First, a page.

Observing info

Seeing and transparency:

There are various ways observers measure their local conditions, some have¬† a scale of 1 to 10 for transparency and a scale of 1 to 10 for seeing; some have 10 as good and 1 as bad and vice versa. As long as its consistent it doesn’t matter which method you use. I use the following scales, where I is excellent and V is terrible.

Determined using the Antoniadi Seeing Scale, as follows:

I. Perfect seeing, without a quiver.

II. Slight quivering of the image with moments of calm lasting several seconds.

III. Moderate seeing with larger air tremors that blur the image.

IV. Poor seeing, constant troublesome undulations of the image.

V. Very bad seeing, hardly stable enough to allow a rough sketch to be made.

For transparency, I use a scale of I to V, similar to the Antoniadi seeing scale, where I is excellent transparency and V is very poor. Usually if it is V, the haze is so bad the stars are bloated and there are haloes round the brighter ones, so it’d be unusual to be out during those conditions.

I. Very clear and transparent. Milky Way ‘iridescent’. M33/M81 visible

II. Very clear. Milky Way bright but not iridescent. No clouds. M31 visible

III. Clear, some haze visible. Milky Way still visible but not detailed

IV. Milky skies, moderately hazy but observing of brighter NGCs doable/drifting cloud.

V. Poor to terrible. Very hazy, bloated stars, haloes round bright stars, Moon and planets or there’s lot of cloud. Not worth the bother.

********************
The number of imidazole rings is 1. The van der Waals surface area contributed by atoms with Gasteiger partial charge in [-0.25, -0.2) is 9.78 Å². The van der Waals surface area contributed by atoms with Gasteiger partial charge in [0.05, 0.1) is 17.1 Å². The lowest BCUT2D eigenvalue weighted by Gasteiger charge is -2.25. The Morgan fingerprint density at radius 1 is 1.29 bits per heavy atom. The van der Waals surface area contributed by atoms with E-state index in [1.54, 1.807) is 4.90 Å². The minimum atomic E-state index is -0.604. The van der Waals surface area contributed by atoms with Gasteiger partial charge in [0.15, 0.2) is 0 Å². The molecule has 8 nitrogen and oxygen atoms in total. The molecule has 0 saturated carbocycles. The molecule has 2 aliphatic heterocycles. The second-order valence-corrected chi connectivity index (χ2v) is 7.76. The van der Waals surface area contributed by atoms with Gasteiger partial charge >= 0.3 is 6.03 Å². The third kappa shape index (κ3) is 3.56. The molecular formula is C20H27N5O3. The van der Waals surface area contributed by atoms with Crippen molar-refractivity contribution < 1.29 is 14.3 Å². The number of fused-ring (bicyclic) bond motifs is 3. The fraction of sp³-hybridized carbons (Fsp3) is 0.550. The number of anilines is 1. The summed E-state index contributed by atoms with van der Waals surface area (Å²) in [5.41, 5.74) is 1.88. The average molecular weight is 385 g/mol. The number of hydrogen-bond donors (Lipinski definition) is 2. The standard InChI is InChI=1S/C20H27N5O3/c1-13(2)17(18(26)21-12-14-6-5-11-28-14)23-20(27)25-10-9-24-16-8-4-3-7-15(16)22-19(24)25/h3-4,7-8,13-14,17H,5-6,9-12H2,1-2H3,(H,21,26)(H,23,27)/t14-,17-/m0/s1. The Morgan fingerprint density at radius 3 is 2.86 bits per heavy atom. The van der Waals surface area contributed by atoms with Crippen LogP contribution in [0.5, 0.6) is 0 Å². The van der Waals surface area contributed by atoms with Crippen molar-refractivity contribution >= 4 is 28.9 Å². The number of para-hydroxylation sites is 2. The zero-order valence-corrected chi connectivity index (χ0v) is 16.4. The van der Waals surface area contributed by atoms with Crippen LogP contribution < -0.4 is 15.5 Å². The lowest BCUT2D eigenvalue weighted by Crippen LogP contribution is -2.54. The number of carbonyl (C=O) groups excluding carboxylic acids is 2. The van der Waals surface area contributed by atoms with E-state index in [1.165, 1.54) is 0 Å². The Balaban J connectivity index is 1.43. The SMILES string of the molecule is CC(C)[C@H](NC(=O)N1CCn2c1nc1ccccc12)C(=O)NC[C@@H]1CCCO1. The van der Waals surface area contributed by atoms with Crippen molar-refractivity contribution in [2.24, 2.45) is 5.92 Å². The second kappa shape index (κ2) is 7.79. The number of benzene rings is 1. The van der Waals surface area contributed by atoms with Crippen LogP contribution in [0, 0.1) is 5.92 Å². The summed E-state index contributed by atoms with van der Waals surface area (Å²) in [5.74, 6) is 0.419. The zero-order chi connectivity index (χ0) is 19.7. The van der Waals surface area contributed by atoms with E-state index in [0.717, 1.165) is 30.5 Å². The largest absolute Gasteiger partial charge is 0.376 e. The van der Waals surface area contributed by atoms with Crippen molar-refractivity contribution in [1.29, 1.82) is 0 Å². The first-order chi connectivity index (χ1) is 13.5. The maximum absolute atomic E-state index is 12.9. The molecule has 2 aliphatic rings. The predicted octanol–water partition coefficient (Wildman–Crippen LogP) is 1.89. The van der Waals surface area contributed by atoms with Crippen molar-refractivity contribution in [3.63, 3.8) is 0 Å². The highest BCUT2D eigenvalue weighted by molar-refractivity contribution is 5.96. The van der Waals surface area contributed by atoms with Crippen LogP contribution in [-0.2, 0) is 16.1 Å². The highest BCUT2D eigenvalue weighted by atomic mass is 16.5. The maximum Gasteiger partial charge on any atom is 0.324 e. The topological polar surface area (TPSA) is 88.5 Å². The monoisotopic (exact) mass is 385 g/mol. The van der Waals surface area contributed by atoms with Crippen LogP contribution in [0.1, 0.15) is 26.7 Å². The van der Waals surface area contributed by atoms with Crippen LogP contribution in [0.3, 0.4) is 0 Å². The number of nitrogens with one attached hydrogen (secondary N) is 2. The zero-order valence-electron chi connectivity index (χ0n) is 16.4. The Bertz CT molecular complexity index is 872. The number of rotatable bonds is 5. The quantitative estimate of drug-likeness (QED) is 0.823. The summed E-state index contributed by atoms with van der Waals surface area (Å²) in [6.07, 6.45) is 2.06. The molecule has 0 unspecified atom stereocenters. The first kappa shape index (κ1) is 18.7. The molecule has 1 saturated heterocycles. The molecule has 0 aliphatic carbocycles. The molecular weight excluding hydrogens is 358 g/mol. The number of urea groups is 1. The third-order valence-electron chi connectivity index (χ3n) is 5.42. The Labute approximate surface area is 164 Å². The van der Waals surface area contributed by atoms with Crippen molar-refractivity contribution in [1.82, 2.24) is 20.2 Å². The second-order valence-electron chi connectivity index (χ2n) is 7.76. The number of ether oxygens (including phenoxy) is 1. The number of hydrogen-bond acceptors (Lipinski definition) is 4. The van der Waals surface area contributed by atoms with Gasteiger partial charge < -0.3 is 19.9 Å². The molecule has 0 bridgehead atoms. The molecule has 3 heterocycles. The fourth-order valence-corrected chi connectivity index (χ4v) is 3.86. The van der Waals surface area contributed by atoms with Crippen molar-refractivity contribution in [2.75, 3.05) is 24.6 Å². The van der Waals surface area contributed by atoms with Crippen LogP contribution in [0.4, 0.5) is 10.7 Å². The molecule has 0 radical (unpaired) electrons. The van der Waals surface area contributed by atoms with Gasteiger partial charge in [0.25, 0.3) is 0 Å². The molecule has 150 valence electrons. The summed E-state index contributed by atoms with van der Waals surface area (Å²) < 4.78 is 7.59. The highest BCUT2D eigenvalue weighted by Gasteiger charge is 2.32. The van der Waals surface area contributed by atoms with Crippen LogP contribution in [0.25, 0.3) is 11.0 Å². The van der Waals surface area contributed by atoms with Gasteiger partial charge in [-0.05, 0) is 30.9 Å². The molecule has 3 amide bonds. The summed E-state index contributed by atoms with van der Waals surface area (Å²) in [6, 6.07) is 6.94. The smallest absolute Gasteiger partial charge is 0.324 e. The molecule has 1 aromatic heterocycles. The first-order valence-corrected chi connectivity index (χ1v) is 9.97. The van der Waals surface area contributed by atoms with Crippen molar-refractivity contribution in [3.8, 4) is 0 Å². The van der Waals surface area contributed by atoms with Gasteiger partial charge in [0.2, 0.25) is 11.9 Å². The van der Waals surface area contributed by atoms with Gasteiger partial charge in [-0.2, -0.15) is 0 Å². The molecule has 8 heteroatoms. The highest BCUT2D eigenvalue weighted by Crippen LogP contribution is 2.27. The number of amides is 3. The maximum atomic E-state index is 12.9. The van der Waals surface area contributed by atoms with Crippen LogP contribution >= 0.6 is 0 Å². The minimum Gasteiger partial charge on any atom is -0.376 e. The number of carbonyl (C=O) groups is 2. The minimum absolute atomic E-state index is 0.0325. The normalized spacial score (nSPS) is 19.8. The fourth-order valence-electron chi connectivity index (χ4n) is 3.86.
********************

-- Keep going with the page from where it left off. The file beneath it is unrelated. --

Naked Eye Limiting Magnitude (NELM):
I use the NELM method for seeing how dark the sky is (this is determining the sky darkness based on the faintest stars you can see with the unaided eye). However, NELM is rather subjective and does depend on how good, or bad, your eyesight is; one person might be able to see down to magnitude 6.5 while another person, standing right alongside, may only be able to see down to 5.8 or 6.0 – and you need to be properly dark adapted, but it at least gives another experienced observer an idea of what to expect at a given place. On an excellent night here at home, I used the NELM method and got 6.7 in the early hours of the morning when my eyes were totally adapted and the sky was totally clear of any haze and skyglow but, unfortunately, nights like this are quite rare.
A more modern method is to get a little device called a Sky Quality Meter (SQM) made by Unihedron and use that. This is more accurate than using the NELM method but these tiny devices are quite pricey, at over £100. Here, at home using a borrowed SQM, I have had readings of 21, which equates to a NELM of 6.1, this was on an average to good night. An excellent night, such as that mentioned in the paragraph above would have been even higher, around 21.6.